Web-Enabled Software Applications Are Less Expensive to Maintain

When it comes to computer software applications, in many ways we have come full-circle since the mainframe days of the 1960s and 1970s. Back then, corporate information was housed in central locations with strict rules for access and modifications. To use the applications, we used “dumb terminals”, whose job was nothing more than displaying information and accepting user data.

When the personal computer revolution came, much more power was given to individuals so that mainframe computers were no longer needed for simple tasks, such as word processing for example. This allowed for huge productivity improvements because it reduced the dependency on the IT department for anything other than centralized systems, such as billing or inventory control.

But then “islands of productivity”, as we called them, emerged with no central control, very little security, and no sharing of corporate data. The first step towards solving this problem was to implement local area networks which connected personal computers together and allowed for sharing of information.

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The Stereotypes of Marketers

A couple of months ago my company bookkeeper commented to a web designer, “You know marketers are good liars.” Now, I can be characterized as knowing all the stereotypes associated with other jobs and careers…

Computer programmers don’t speak and have no interests (although one at my office does have a Music degree and is to appear on film in a movie starring Hilary Swank)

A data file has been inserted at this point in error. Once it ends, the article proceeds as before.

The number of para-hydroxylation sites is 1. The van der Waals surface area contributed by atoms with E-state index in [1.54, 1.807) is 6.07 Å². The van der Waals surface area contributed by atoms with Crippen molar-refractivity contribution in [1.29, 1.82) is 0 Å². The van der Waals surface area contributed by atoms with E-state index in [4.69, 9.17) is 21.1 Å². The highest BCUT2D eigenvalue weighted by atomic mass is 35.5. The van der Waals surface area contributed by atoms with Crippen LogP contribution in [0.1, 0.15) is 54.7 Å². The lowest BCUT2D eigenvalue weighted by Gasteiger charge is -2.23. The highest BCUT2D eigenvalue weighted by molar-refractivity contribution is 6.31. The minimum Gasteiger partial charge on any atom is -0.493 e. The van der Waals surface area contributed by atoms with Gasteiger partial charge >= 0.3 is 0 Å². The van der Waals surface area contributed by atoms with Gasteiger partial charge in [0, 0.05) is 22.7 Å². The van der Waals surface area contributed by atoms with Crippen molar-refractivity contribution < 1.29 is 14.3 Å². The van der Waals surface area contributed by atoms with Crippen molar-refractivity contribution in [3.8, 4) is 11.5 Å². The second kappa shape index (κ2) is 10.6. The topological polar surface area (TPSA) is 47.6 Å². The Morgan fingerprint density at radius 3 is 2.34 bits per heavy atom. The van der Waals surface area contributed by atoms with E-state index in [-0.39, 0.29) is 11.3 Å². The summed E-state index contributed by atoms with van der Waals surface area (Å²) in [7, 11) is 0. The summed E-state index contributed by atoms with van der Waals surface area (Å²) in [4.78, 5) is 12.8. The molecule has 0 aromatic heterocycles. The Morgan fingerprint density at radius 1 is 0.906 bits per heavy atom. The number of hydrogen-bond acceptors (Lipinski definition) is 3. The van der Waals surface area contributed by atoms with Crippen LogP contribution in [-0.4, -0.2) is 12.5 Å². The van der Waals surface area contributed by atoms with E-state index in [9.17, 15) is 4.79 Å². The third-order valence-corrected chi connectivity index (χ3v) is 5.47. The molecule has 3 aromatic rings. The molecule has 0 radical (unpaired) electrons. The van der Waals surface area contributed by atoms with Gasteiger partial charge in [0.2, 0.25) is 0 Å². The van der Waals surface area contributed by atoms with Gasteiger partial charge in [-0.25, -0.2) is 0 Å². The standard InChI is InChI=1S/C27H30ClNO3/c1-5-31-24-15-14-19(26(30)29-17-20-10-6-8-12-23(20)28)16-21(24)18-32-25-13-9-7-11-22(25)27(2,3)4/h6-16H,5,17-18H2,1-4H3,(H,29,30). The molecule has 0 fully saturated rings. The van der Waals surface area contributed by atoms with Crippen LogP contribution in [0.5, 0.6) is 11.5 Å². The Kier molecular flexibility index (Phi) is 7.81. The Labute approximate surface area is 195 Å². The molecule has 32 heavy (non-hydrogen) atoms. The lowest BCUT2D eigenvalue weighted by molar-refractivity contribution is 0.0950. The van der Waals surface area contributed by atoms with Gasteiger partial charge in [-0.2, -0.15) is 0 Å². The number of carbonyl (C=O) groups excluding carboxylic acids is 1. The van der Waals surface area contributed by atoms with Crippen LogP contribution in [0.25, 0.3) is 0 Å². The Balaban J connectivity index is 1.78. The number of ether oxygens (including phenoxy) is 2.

Project managers create Gantt Charts all day, walk around with pencils behind their ears, and expect people to follow their orders (although one at my office used to be a theater actor, has a great open personality, and works extremely long days with no pencils behind his ears)

Accountants sit quietly and crunch numbers (although the bookkeeper at my office has a gregarious laugh, and it could be argued, rarely quiet. Yes, this was the person that commented ‘Marketers are liars.’) Read more

Turn it Off, Then Turn it On, Again

How many instruction manuals actually tell you to “turn the device off, then on again” for it to work? Why is it that mechanical and electrical devices have minds of their own? When they are overheated why is the solution often so simple as to ‘turning them off, then turning them on’ again, when the devices themselves are so complex?

Aging

My birthday was a few weeks ago, and although I wouldn’t necessarily say that ‘I am old’…. the aging process I am not liking. Wait, no, this is not going to be one of those female rampages. I can live with getting older, even though I don’t like it. I really can. There are other people out there older than me… But, what to do with your aging hardware?

The Apple Blog Forum, at http://forums.theappleblog.com/general-banter/484-what-do-you-do-old-technology/, actually had quite an interesting discussion about it. Everything from reselling to analyzing radio telescope data (SETI). Very interesting.